SPOILER WARNING: This article discusses the content of the first episode and reveals its winner.

Talent-searching reality shows have been all over our TV’s for almost two decades now, creating countless opportunities for anyone with a “gift” to pursue fame in anything from singing to baking pies or coming up with the latest haute couture. Photography had so far remained in the shadows, but AdoramaTV thought it was time to change that. So they created Top Photographer with Nigel Barker, which gives the industry the “Reality TV” makeover it didn’t yet have.

If you know Nigel Barker, it’s probably because you’ve seen him as a judge and a photographer in no less than 17 seasons of America’s Next Top Model. He was dreaming about a similar show for photographers all the while, but for some reason it took until the beginning of this year to actually make his dream come true, at least in part. It’s not on a cable network, but these days that’s hardly a barrier to entry. The premiere aired at 7 p.m. today, but you can go to AdoramaTV’s Learning Center or YouTube channel in case you missed it.

Reality TV has finally entered the world of photography. And these are the five contestants who have to make the show worthy of its name.
© ‘Top Photographer with Nigel Barker’

In a five episode web series sponsored by Canon, Nigel and variety of guest judges from the industry hope to discover if one of their five hand-selected candidates “has what it takes” to become America’s next photographic revelation. Pretty ambitious, and it immediately welcomed with some skepticism by some, but why wouldn’t we give it a chance? Who knows, maybe we’ll learn a thing or two from watching five aspiring top shooters doing their thing!

“We really put these photographers to the test, challenging them to work outside their comfort zones and prove not just their technical know-how, but that they have the right passion and drive.” -Nigel Barker

After a brief introduction, contestants are immediately put to work – no time to lose in an episode that lasts 20 minutes. The first challenge was to capture an athlete’s essence in a studio setting, with Olympic fencer Miles Chamley-Watson being the subject. Freedom of choice when it came to equipment (oh, surprise, there’s Canon’s newest), but no post-processing whatsoever. Sounds legit.

Nicely timed, Canon, having this show practically coincide with the release of your new flagship.
© ‘Top Photographer with Nigel Barker’

While contestants had their way with the sabre artist, Ben Lyons and David Bergman were there to help Nigel judge. One of the first things they paid attention to, was the way the photographers interacted with Miles. Rightly so, because descent interaction means fun shoots, and it’s always nice to be reminded of that. Second focus: how well do contestants stay true to their assignment?

Watching how Chris Palermo does his thing.
© ‘Top Photographer with Nigel Barker’

Since it’s a web series, things have to move fast. The end of the show is there before you know it, and one of the contestants unfortunately has to leave. “That’s quick,” you might say.

Our thoughts exactly.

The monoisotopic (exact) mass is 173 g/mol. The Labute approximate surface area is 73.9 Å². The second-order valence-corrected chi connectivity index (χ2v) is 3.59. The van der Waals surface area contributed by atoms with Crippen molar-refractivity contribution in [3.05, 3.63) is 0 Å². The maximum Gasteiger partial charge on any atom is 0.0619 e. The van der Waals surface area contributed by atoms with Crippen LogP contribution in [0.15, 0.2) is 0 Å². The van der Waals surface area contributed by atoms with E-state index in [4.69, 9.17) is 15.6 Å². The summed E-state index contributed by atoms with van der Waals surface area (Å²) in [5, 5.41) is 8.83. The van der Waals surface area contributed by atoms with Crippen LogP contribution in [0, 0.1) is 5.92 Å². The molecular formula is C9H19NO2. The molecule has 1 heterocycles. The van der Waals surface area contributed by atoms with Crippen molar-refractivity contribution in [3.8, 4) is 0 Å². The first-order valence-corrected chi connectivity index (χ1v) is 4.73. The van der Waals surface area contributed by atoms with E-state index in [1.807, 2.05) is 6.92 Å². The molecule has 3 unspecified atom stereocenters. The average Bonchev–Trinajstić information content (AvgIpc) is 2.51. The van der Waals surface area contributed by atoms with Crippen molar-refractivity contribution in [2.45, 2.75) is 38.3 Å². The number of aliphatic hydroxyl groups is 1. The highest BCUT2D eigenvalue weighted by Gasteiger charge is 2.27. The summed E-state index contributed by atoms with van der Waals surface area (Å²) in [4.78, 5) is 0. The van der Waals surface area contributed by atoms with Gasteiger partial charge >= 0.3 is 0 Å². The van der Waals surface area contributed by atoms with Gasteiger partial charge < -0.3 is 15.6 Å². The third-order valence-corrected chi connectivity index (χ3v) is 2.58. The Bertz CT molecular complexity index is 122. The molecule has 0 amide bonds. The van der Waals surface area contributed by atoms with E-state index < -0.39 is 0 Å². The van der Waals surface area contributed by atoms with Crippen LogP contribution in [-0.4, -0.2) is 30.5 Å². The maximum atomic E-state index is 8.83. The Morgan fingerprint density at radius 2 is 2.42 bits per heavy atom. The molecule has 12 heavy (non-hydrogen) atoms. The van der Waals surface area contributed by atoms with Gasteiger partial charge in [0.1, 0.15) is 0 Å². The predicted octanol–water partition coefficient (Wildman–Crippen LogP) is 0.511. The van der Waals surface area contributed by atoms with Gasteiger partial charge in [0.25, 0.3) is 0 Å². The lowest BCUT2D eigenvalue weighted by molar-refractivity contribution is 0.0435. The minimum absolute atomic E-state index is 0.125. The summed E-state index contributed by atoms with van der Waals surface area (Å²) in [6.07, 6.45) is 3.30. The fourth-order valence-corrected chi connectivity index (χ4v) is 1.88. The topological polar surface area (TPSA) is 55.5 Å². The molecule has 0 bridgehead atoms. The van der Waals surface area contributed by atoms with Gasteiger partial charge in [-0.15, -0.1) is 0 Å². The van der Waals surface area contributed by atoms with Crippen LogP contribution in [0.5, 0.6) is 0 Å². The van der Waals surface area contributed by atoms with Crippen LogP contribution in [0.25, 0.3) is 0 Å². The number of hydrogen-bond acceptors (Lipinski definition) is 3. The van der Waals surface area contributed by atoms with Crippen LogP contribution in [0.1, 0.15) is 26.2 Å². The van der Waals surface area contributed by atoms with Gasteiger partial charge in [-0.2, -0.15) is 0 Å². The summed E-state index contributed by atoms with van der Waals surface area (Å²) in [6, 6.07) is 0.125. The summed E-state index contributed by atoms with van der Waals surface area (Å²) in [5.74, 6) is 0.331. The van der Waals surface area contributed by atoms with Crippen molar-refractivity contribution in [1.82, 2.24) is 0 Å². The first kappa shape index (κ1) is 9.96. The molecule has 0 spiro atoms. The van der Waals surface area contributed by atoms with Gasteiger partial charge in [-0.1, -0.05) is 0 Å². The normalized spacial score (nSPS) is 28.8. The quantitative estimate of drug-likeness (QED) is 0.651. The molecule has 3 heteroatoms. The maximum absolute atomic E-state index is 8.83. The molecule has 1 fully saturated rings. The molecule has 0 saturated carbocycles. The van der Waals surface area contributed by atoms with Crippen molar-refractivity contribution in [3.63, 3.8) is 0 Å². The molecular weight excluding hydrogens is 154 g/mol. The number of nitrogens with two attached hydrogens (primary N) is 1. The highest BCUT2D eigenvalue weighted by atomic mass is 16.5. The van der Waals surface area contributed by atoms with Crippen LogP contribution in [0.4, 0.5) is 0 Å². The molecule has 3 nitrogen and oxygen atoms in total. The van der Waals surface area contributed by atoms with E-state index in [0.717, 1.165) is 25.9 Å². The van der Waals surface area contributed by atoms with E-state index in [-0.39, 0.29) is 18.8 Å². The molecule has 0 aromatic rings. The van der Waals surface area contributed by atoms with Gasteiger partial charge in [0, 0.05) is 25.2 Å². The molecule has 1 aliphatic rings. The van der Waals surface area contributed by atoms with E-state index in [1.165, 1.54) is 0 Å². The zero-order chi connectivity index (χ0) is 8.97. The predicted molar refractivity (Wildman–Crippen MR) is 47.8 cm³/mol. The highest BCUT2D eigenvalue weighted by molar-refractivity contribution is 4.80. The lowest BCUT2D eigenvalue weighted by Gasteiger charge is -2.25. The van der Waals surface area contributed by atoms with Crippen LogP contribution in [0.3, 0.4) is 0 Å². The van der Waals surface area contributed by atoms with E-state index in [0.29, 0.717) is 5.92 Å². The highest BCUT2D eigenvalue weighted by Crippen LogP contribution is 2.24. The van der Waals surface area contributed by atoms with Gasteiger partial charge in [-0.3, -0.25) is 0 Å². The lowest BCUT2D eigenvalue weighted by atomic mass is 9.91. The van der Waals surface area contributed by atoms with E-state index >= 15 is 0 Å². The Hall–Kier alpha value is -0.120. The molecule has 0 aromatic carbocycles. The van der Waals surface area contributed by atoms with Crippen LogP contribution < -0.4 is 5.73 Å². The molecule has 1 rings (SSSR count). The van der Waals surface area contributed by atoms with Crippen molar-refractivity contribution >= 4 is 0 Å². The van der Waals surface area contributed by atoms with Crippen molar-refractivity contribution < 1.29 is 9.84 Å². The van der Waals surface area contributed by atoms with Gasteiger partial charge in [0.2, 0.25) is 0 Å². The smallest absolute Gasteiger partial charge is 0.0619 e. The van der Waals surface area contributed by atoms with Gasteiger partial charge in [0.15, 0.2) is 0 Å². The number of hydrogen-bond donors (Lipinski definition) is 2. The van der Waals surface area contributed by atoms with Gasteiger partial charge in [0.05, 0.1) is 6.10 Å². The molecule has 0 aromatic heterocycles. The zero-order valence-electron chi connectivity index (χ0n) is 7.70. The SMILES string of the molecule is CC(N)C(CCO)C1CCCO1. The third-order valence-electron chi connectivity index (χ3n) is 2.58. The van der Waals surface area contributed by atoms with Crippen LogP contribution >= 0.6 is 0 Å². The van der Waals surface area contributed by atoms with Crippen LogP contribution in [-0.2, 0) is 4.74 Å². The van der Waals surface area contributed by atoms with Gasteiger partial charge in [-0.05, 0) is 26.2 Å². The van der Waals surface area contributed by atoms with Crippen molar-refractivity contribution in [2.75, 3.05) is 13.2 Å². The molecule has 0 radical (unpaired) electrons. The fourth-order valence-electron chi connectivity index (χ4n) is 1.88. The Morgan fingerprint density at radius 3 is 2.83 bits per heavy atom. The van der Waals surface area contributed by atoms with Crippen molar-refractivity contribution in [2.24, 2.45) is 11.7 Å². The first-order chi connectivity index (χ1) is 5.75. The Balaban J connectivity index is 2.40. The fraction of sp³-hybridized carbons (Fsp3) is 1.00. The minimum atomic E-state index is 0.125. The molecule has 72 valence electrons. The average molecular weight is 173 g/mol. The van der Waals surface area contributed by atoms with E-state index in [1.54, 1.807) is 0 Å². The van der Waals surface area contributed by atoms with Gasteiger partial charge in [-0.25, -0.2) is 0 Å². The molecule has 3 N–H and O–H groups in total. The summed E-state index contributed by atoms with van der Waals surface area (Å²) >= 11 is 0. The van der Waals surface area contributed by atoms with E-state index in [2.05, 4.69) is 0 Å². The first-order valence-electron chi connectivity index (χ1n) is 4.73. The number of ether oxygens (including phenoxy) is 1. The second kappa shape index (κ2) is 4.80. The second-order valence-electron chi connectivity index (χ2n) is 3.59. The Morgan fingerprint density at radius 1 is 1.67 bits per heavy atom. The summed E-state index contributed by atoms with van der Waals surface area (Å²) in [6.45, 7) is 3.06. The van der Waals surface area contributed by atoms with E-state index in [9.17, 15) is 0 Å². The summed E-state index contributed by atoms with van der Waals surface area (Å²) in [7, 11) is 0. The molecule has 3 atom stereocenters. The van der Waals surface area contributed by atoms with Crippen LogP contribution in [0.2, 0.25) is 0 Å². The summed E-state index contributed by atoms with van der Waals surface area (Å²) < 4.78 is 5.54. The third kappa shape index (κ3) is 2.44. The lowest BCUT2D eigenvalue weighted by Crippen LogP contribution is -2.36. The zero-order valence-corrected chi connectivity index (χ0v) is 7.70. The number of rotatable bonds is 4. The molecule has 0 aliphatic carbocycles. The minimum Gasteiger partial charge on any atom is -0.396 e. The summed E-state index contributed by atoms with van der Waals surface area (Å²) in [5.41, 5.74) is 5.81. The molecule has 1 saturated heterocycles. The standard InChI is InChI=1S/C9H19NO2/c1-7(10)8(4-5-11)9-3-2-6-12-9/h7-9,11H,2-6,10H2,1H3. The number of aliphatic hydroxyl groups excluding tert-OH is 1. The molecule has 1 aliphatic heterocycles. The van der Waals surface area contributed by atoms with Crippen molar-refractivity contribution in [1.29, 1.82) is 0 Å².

There are simply too many sides to (top) photography to send somebody home after such a limited assignment. Especially when they tell poor Andrew Kearns his “signature style didn’t really fit the assignment.” Well, why did you choose him then? Surely there were plenty of more versatile shooters out there? Or at least those whose abilities better matched the challenges put forth by Top Photographer.

When the contestants are done shooting, Nigel helps them to pick their best photo. Unfortunately, even the best was not good enough for Andrew Kearns.
© ‘Top Photographer with Nigel Barker’

Not that we thought that Andrew took the best picture, but we didn’t think that of Roxy Rodriguez’s winning shot either – especially with the assignment in mind. Does a semi-naked Miles bending a sabre over his shoulders really capture the essence of fencing? Of Miles? And surely we will not be the only ones bothered to see bricks, stands and whatnots in the actual picture, and not just the subject in front of his backdrop, making it look more like a behind-the-scenes photo. We’d pick the “underexposed” one over the others any day.

“I thought Roxy was the best because she was very open and very easy to talk to and open up to. I thought she won hands down. Very nice to work with, which resulted in the best picture.” -Miles Chamley-Watson

Wait – since when are fencers half naked?
© ‘Top Photographer with Nigel Barker’

Continuous feedback makes things interesting for viewers at home.
© ‘Top Photographer with Nigel Barker’

This show isn’t all too technical, and because of continuous feedback, chances are that you’ll end up better educated than you were before you started watching, which is a nice benefit. Other than that, this show is very similar to all those other talent-based reality shows. Entertaining, sometimes even informative, but it probably won’t be responsible for bringing forth America’s next best photographer.

We hope that Top Photographer with Nigel Barker at least serves as a reminder that photography is more than just snapping away with your latest iPhone. And here’s one piece of advice to Nigel and his team: let viewers help decide who should be eliminated at least at some point in the season. There’s a reason all these other talent-shows do that too… it keeps the watcher involved and coming back for more.